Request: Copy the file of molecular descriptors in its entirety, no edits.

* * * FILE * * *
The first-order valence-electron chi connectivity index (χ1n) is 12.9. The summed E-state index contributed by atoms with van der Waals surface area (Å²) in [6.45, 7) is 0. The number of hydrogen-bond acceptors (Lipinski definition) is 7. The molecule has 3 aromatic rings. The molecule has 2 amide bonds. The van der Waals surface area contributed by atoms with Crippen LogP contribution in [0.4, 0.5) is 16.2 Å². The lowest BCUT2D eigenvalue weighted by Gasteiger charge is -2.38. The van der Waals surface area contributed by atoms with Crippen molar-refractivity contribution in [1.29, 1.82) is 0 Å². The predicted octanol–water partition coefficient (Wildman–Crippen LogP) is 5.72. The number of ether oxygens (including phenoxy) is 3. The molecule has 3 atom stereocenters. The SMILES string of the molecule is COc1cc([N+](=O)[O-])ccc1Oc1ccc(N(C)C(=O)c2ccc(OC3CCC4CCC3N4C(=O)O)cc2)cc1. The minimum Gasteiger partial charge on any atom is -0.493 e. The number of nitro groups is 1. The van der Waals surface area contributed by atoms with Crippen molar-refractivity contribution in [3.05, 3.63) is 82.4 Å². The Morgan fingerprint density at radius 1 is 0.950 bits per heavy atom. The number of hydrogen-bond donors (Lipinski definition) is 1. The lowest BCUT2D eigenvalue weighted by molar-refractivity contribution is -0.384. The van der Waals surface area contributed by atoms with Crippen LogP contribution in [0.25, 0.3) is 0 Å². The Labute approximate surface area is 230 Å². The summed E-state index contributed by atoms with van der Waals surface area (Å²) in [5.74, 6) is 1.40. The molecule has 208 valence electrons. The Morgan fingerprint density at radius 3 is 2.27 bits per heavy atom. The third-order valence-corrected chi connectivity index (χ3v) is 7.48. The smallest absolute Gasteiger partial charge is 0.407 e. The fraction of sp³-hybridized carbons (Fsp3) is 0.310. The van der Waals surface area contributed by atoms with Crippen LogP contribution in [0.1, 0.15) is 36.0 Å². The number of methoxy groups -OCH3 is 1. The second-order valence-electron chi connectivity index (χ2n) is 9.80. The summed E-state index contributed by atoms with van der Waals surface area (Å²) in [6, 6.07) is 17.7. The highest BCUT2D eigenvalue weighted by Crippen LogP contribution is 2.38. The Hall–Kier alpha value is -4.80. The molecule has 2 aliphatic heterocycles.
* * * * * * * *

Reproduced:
The first-order valence-electron chi connectivity index (χ1n) is 12.9. The summed E-state index contributed by atoms with van der Waals surface area (Å²) in [6.45, 7) is 0. The number of hydrogen-bond acceptors (Lipinski definition) is 7. The molecule has 3 aromatic rings. The molecule has 2 amide bonds. The van der Waals surface area contributed by atoms with Crippen LogP contribution in [0.4, 0.5) is 16.2 Å². The lowest BCUT2D eigenvalue weighted by Gasteiger charge is -2.38. The van der Waals surface area contributed by atoms with Crippen molar-refractivity contribution in [1.29, 1.82) is 0 Å². The predicted octanol–water partition coefficient (Wildman–Crippen LogP) is 5.72. The number of ether oxygens (including phenoxy) is 3. The molecule has 3 atom stereocenters. The SMILES string of the molecule is COc1cc([N+](=O)[O-])ccc1Oc1ccc(N(C)C(=O)c2ccc(OC3CCC4CCC3N4C(=O)O)cc2)cc1. The minimum Gasteiger partial charge on any atom is -0.493 e. The number of nitro groups is 1. The van der Waals surface area contributed by atoms with Crippen molar-refractivity contribution in [3.05, 3.63) is 82.4 Å². The Morgan fingerprint density at radius 1 is 0.950 bits per heavy atom. The number of hydrogen-bond donors (Lipinski definition) is 1. The lowest BCUT2D eigenvalue weighted by molar-refractivity contribution is -0.384. The van der Waals surface area contributed by atoms with Crippen LogP contribution in [0.25, 0.3) is 0 Å². The Labute approximate surface area is 230 Å². The summed E-state index contributed by atoms with van der Waals surface area (Å²) in [5.74, 6) is 1.40. The molecule has 208 valence electrons. The Morgan fingerprint density at radius 3 is 2.27 bits per heavy atom. The third-order valence-corrected chi connectivity index (χ3v) is 7.48. The smallest absolute Gasteiger partial charge is 0.407 e. The fraction of sp³-hybridized carbons (Fsp3) is 0.310. The van der Waals surface area contributed by atoms with Crippen LogP contribution in [0.1, 0.15) is 36.0 Å². The number of methoxy groups -OCH3 is 1. The second-order valence-electron chi connectivity index (χ2n) is 9.80. The summed E-state index contributed by atoms with van der Waals surface area (Å²) in [6, 6.07) is 17.7. The highest BCUT2D eigenvalue weighted by Crippen LogP contribution is 2.38. The Hall–Kier alpha value is -4.80. The molecule has 2 aliphatic heterocycles.